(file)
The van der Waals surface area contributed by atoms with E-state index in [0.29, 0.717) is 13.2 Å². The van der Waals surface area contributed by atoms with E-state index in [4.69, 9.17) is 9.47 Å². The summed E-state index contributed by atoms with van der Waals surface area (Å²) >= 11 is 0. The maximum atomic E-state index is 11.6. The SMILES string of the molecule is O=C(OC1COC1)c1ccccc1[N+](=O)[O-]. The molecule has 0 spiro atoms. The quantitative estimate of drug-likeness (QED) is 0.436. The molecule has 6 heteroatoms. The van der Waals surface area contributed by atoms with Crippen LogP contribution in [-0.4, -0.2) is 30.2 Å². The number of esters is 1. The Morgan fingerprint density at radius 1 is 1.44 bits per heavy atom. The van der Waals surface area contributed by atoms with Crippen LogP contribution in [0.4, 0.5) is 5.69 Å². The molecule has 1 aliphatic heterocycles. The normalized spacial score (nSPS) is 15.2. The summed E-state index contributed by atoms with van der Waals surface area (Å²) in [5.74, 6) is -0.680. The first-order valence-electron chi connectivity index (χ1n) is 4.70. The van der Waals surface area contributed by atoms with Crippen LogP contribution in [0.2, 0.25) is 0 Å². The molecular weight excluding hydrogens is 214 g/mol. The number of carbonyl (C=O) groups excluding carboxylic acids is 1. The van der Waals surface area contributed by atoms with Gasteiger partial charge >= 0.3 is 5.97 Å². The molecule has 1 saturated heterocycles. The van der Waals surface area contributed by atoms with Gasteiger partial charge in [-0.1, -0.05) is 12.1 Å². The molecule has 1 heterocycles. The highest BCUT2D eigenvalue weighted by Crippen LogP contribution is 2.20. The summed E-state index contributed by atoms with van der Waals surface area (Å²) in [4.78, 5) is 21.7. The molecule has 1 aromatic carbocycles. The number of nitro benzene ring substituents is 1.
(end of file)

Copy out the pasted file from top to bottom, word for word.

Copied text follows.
The van der Waals surface area contributed by atoms with E-state index in [0.29, 0.717) is 13.2 Å². The van der Waals surface area contributed by atoms with E-state index in [4.69, 9.17) is 9.47 Å². The summed E-state index contributed by atoms with van der Waals surface area (Å²) >= 11 is 0. The maximum atomic E-state index is 11.6. The SMILES string of the molecule is O=C(OC1COC1)c1ccccc1[N+](=O)[O-]. The molecule has 0 spiro atoms. The quantitative estimate of drug-likeness (QED) is 0.436. The molecule has 6 heteroatoms. The van der Waals surface area contributed by atoms with Crippen LogP contribution in [-0.4, -0.2) is 30.2 Å². The number of esters is 1. The Morgan fingerprint density at radius 1 is 1.44 bits per heavy atom. The van der Waals surface area contributed by atoms with Crippen LogP contribution in [0.4, 0.5) is 5.69 Å². The molecule has 1 aliphatic heterocycles. The normalized spacial score (nSPS) is 15.2. The summed E-state index contributed by atoms with van der Waals surface area (Å²) in [5.74, 6) is -0.680. The first-order valence-electron chi connectivity index (χ1n) is 4.70. The van der Waals surface area contributed by atoms with Crippen LogP contribution in [0.2, 0.25) is 0 Å². The molecular weight excluding hydrogens is 214 g/mol. The number of carbonyl (C=O) groups excluding carboxylic acids is 1. The van der Waals surface area contributed by atoms with Gasteiger partial charge >= 0.3 is 5.97 Å². The molecule has 1 saturated heterocycles. The van der Waals surface area contributed by atoms with Gasteiger partial charge in [-0.1, -0.05) is 12.1 Å². The molecule has 1 heterocycles. The highest BCUT2D eigenvalue weighted by Crippen LogP contribution is 2.20. The summed E-state index contributed by atoms with van der Waals surface area (Å²) in [4.78, 5) is 21.7. The molecule has 1 aromatic carbocycles. The number of nitro benzene ring substituents is 1.